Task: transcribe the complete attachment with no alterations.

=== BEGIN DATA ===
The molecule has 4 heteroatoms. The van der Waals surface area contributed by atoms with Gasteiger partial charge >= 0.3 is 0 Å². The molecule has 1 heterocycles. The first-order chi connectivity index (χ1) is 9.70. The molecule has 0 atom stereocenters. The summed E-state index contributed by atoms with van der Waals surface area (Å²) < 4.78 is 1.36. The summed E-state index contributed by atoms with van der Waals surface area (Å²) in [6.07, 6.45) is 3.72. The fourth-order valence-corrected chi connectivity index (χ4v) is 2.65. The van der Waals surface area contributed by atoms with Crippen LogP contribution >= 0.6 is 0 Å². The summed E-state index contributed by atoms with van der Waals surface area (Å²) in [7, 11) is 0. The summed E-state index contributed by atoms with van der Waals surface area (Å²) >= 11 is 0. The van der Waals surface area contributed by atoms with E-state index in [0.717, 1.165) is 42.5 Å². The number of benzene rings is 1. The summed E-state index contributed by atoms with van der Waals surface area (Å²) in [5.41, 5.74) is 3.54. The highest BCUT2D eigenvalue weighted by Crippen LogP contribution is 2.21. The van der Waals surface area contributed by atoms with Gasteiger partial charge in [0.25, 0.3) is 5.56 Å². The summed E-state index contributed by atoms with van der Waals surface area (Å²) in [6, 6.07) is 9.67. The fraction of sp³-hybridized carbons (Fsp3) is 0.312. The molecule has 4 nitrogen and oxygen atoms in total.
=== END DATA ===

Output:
The molecule has 4 heteroatoms. The van der Waals surface area contributed by atoms with Gasteiger partial charge >= 0.3 is 0 Å². The molecule has 1 heterocycles. The first-order chi connectivity index (χ1) is 9.70. The molecule has 0 atom stereocenters. The summed E-state index contributed by atoms with van der Waals surface area (Å²) < 4.78 is 1.36. The summed E-state index contributed by atoms with van der Waals surface area (Å²) in [6.07, 6.45) is 3.72. The fourth-order valence-corrected chi connectivity index (χ4v) is 2.65. The van der Waals surface area contributed by atoms with Crippen LogP contribution >= 0.6 is 0 Å². The summed E-state index contributed by atoms with van der Waals surface area (Å²) in [7, 11) is 0. The summed E-state index contributed by atoms with van der Waals surface area (Å²) >= 11 is 0. The van der Waals surface area contributed by atoms with E-state index in [0.717, 1.165) is 42.5 Å². The number of benzene rings is 1. The summed E-state index contributed by atoms with van der Waals surface area (Å²) in [5.41, 5.74) is 3.54. The highest BCUT2D eigenvalue weighted by Crippen LogP contribution is 2.21. The van der Waals surface area contributed by atoms with Gasteiger partial charge in [0.25, 0.3) is 5.56 Å². The summed E-state index contributed by atoms with van der Waals surface area (Å²) in [6, 6.07) is 9.67. The fraction of sp³-hybridized carbons (Fsp3) is 0.312. The molecule has 4 nitrogen and oxygen atoms in total.